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Gaza War Diary: 17 FEBRUARY 2024

Cow Story Number One

Yes, you read that correctly. I want to talk about the vital importance of cows to what is happening in Israel. We’ll start off with the red cow. There actually is such a thing. Mentioned in the Torah, the ashes of the red cow are the only way to purify people so that they can participate in the sacrificial service in Temple. The last time such a ritual was performed, was over 1,962 years ago by the High Priest Ishmael.

The Temple Institute in Jerusalem is an educational institution which researches and tries to build authentic objects that would be necessary if the Temple was ever rebuilt. So far, they’ve built a menorah, and they have trumpets. It’s a great place to take kids who love the exhibits.

Well, it seems that the Temple Institute has been trying for a decade to find a red cow. After several Sisyphean, failed attempts to breed such a cow in Israel, the Institute imported five such cows from the United States and now has 20 rabbis sitting around having scholarly discussions about this whole topic. For most Israelis, it’s amusing. A curiosity. People also bring their kids to see the cows.

However, for our fanatic neighbors in Gaza, this story has been closely followed with deadly consequences. In a television interview on October 26, Hamas leader Khalid Mashal said that the “Al Aqsa Flood”— as the October 7 atrocities are labeled by Hamas terrorists — was necessary in order “to interfere with Israeli plans to import five red cows to fulfill the Zionist plans to destroy Al Aqsa in the near future… this shame will stain the foreheads of our people, and so we launched the Flood.”

While Israeli interest in this subject is almost nil, not so among outsiders. Since the war began, there have been 10,000 online searches for “red cow” among Arabic and English speakers, peaking in January, 2024. What is wrong with these people?

Cow Story Number Two

Before October 7, the dairy farm in Kibbutz Kissufim in the Gaza Envelope was a very successful enterprise, comprising 770 cows and calves, which provided four million liters of milk a year for the Tnuva cooperative. On October 7, dozens of Hamas terrorists invaded the peaceful farm from four different directions, one of them the cow shed. They killed twelve kibbutz members, six Thai workers, and kidnapped 86 year-old Shlomo Mantzur, who is still missing.

On the third day of the fighting, Reuven Heinik came from his home in Ashkelon, along with several other workers, to milk and feed the suffering animals. Unbeknownst to him, terrorists were still hiding in the barn. Tragically, Heinik was killed, but in the ensuing battle, the IDF finished off the terrorists, saving the lives of the other workers. The entire barn together with all its expensive milking equipment, became another casualty. While the remaining cows weren’t injured, the fact that it was too dangerous for anyone to reach the farm for weeks after, caused some cows to lose their ability to give milk. The calves and pregnant cows that remained were transferred to a host farm to be cared for until the dairy farm could get back on its feet. In addition, a herd of milk cows put up for sale by Kibbutz Gilgal was purchased. Tnuva has set up a fund to help Kissufim, and has donated 15 million shekel for new milking equipment and a new barn, part of a fund helping other dairy farms in the Gaza Envelope.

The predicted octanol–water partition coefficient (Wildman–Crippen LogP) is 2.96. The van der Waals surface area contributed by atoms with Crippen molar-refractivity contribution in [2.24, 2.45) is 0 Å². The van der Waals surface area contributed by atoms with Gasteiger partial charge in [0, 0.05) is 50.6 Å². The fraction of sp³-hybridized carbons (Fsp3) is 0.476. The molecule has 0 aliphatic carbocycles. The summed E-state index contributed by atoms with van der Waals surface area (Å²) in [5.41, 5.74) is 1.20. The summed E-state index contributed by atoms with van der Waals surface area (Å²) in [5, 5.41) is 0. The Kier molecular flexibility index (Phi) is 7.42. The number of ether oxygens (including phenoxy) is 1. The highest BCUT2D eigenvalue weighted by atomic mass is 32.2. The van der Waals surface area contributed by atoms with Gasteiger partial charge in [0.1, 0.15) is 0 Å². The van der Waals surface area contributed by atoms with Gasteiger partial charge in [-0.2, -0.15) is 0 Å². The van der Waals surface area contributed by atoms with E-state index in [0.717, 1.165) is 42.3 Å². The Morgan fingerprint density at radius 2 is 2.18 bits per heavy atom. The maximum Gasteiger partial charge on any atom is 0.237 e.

There are 16 dairy farms close to the border with Gaza, 5 of whom were in a no-go zone and impossible to reach until recently. The Israeli Institute for Dairy Farming was able to solicit volunteers from all corners of Israel who came together to help those farms that could be entered, making sure the cows were fed and milked. These dairy farms produce five percent of Israel’s milk supply. Hamas murdered two farm managers, and dozens of workers.

The moving ceremony setting the cornerstone for the new milk farm in Kissufim took place this past week. The plan is for the residents of Kissufim to come home soon. I see this as new grass sprouting up between the ashes of destruction, hopeful signs of the resilience of my amazing fellow Israelis. I’m filled with admiration.

Another sign of resilience is the current top song in Israel. Now, I myself am not a big hip-hop fan, but I have to say the video and the lyrics gave me a much needed lift. It’s profane. It’s vengeful. It’s young. Called Harbu Darbu, which is the Arabic term for “raining hell on your enemy,” it’s just what the doctor ordered. Not for the faint of heart.

Click here to see this video on YouTube.

I don’t think this generation is painting doves, reading Haaretz, and voting for Meretz.


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1 comments on “Gaza War Diary: 17 FEBRUARY 2024”

  1. Ryan Keogh Reply

    Whoa, I’m a huge milk fan, I drink over one gallon of milk weekly, so I am a huge fan of dairy workers wherever they are. I’m also a huge cow fan, I’d love to see pictures of the red hiefers, though I am probably more of a Holstein guy. If Hamas attacked because of a few bovine, it would be the stupidest war in history next to World War One. Not a hip hop fan, I thought the song was kind of mid. I am more of a fan of Der Fuhrer’s Face, Les Ognons, and Bogeys March. Just change the lyrics to reflect whatever the conflict is:

    “Sinwar has only got one ball,”

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